Did you know? When you take a snapshot of text, you can search for any word in that photo? Now that is cool!
Do You Use Mind Mapping Tools? What do You Recommend?
Yes, I use mind mapping for planning and quick reference. For me, it’s easy to meld mind mapping with Evernote to create a relationship-based structure. When it comes to small planning mind maps, I like to use iThoughts on the Mac. Another mind mapping tool I like to use is called The Brain. It can handle a lot of connections but remain easy to view and navigate through.
Stepping Outside of the Corporate World for a Moment and Tell Us About the Different Types of Collaborative Tools and Techniques You Like to Use in Your Own Business.
I use a wide variety of tools, but here are just a few:
- Slack – for instant messaging
- Asana – for team task managing
- Evernote – for having everything stored and quickly accessible
- Skype – for video calls and chats
- us – for video conferences with groups
- Gmail and Google Apps
Since You Started Your Business, Your Network Has Grown Tremendously. How Did You Get Started Networking and What Was Your Original Networking Goal?
My dad ingrained in me the importance of networking, so it has always been something I’ve worked on. I have to admit that networking comes pretty natural to me because I am a people person, but I also believe it is a skill that can be learned.
It’s easy to think that you never have the time to network when you are trying to start and grow a business; I believed it too, but when I started my company in 2015, I made sure that networking was at the top of my list. The hard work has paid off as I’ve had many opportunities come my way that may have never had happened if I didn’t focus on networking.
When I started my business, my goal was to make one or two connections each week.
This is how I got started:
- I joined online groups that included those people I wanted to learn from and get to know.
- I attended conferences and mastermind retreats. Each time I made at least one friend in the process.
- I emailed or sent messages to specific people requesting a chat, either virtually or physically, to get to know them better.
One thing to remember is that when you listen with the intent to really understand another’s goals the relationship can continue to grow and gives you a platform to provide them with more value. That value can come in the form of strategy advice, system recommendations, coaching or just introductions to other people in your network.
Whenever I joined a Facebook group, I’d make a note of those people who were interesting and who contributed a lot to the group. Then I’d reach out to them and set up a chat via Skype. Getting together one-on-one, even if it was over Skype, proved extremely beneficial.
Another way to get to know people is by adding them to your LinkedIn or Facebook connections. It gives you a jumping off point to get to know each other a little better and see how you can continually provide value.
Patience is important. I’ve sent out emails and had to wait weeks for replies, but it’s worth it. That’s how I landed several bestselling authors on my video blog or arranged for joint venture partnerships.
A networking tip: The fortune is in following-up!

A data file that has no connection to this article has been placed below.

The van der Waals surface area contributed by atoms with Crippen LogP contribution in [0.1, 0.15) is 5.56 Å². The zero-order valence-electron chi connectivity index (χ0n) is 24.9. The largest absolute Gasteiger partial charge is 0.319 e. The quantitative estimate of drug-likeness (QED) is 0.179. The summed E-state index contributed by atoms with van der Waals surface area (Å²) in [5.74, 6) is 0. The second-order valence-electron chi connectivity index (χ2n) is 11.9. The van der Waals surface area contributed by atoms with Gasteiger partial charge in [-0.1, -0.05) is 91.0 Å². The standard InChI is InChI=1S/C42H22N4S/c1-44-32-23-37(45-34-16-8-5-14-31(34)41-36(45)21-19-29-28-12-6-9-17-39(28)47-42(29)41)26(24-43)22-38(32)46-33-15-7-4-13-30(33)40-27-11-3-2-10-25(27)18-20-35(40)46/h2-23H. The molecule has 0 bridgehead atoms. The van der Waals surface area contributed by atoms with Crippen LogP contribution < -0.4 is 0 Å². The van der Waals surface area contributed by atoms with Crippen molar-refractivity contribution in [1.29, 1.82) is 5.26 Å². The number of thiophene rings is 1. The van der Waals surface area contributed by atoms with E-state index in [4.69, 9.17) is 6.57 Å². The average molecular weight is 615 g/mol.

When Someone Asks You Where or How to Get Started With Networking, What Advice Do You Give?
Determine who you would like to learn from and emulate them. Read what they are reading. Read what they write. Find out where they hang out and join them. Introduce yourself. But remember to bring value to the relationship – it helps build the rapport.
My approach to networking with two ideas in mind:
- I will show up, be present, and give value.
- It’s not about me. It’s all about them.
You Mention Giving Value to Those You Network With. How Do You Provide Value to Them?
The first thing I do is listen and discover what they are trying to achieve. Then I consider ways they can further that goal – either with a tool, technique, or a process. I’ll even think about possible introductions that can help them.
Here is an example – A while back, I spent two consecutive weekends with Ryan Levesque (marketing guru and bestselling author). He was working on a second book as well as some webinars for his audience. After meeting him and participating in a mastermind group with him, I offered to provide him with some personal training on Scrivener, a writing tool, and gave him some strategies on how he could improve his audio and video presentations. I took the time to understand his ambitions and goals first, then I provided value by way of assistance second. The result was talks with Ryan on my company building his flagship course and additional introductions to other high-power people.
Here’s another example. By providing Adi Gorel, public speaker and real estate company CEO, several Evernote and marketing strategy sessions to help him simplify his workflow and solidify his message, I was able to speak at his real estate conference, which created the opportunity to work with brand new clients and find pilot students for my Evernote course. I should also mention that these connections led to additional speaking engagements including speaking at the national conference called Ignite in front of several hundred people at the Anaheim convention center.
Networking made all of this possible.
You’ve Mentioned Your Course – What Services and Products Do you Offer and Where Can People Find Out More About You?
My Evernote course called Zero-to-60. As a side note, because of networking, I was able to reach over 100,000 people through joint venture partnerships. If you need help with productivity, system, or marketing, consulting is available on a limited basis.
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"Don't just do what you did yesterday. take one step - to do something new that will change your life." - Charles Byrd